Bernie Spindel

Unless you’re a real die-hard fan of certain obscure technological practices, you’ve probably never heard of Bernie Spindel. He’s not exactly well-known; his only Wikipedia entry is over in the French edition, and it’s been a couple decades since anyone ever published anything about him, except online.

Once upon a time, though, he was – in certain specialized circles – quite famous, as – perhaps – the greatest phone-tap and electronic eavesdropping technician who ever lived. He worked for Jimmy Hoffa, and various Mafia organizations in New York; he may have – if you believe the stories – even bugged Marilyn Monroe’s home, though who he was working for remains a subject of debate.

Most of Spindel’s legend comes from a 1966 article in LIFE Magazine, which is about as audacious a piece of journalism as I’ve ever run across. “Hi, mind if we tag along as you commit a couple felonies, become an accessory to a few more, break into the house of someone who’s probably connected, take pictures all along the way, and publish them in a national magazine? Really? Great!” Perhaps Bernie Spindel wasn’t too concerned about the consequences of his actions – Hoffa, to say nothing of the Mafia, may well have offered a considerable degree of protection. Either way, he appeared in LIFE in 1966 – and the LIFE archive, courtesy of Google, provides some even-more-interesting photos than those shown above, of some of his “tools of the trade”, which may or may not have ever actually been published…

Above, a “bug” in a telephone terminal. Below, one in a wall outlet.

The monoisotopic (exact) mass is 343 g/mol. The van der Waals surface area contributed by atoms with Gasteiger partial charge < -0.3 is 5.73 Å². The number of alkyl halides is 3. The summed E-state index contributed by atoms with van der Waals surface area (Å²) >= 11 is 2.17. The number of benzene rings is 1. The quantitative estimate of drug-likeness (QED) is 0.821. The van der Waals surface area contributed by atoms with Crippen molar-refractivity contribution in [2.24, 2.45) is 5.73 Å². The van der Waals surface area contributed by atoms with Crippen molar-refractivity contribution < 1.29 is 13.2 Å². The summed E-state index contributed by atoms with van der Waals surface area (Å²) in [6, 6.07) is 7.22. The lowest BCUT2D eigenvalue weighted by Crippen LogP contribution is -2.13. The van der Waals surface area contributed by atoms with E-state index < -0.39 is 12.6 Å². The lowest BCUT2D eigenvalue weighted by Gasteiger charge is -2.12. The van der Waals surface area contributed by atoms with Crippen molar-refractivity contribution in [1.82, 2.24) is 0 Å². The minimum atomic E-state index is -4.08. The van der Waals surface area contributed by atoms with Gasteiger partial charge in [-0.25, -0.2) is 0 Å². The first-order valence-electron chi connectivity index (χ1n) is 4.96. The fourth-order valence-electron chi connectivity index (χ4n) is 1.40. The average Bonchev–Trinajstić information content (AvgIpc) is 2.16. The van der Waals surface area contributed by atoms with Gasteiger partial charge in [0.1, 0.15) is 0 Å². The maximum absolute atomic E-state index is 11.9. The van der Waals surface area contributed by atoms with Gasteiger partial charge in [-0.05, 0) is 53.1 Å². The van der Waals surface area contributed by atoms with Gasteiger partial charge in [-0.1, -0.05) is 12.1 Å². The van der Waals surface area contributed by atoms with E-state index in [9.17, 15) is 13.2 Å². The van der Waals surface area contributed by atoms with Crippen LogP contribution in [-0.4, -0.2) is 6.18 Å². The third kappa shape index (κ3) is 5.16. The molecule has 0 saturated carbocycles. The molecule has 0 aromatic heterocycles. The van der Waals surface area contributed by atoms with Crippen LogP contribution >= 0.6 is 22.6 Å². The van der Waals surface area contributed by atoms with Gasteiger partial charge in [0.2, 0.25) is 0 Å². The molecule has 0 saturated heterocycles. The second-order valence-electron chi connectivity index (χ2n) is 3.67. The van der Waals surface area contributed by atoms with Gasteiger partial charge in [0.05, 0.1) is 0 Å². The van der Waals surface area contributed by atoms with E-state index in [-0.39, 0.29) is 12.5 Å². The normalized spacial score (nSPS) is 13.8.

Above, what looks to me like a normal Western Electric handset; below, one that’s pretty obviously been tampered with. 🙂

Google has several more photos of Spindel at work, if that’s the sort of thing that interests you.

French Wikipedia says Spindel died in 1972, but they appear to be wrong. How much of Spindel’s reputation was hype, we’ll probably never know; what can be said is that he was probably something of a pioneer both in the technical surveillance, and what is now called technical surveillance counter-measures fields, at a time when pretty much everything had to be done the hard way, by hand. What he’d have thought of an era where you can buy a wireless bug set for $60, shipped, I have no idea – but I suspect he wouldn’t have liked it.

Published in: Geekiness, General, History, Security | on March 11th, 2009| 2 Comments »

Both comments and pings are currently closed.

2 Comments

  1. On 3/11/2009 at 3:01 pm Nemo Said:

    Incidentally, someone really should make an (English-language) Wikipedia page on Mr. Spindel. (hint, hint.)

  2. On 3/28/2014 at 10:36 pm Phil Said:

    The frog is in the pond. 48299922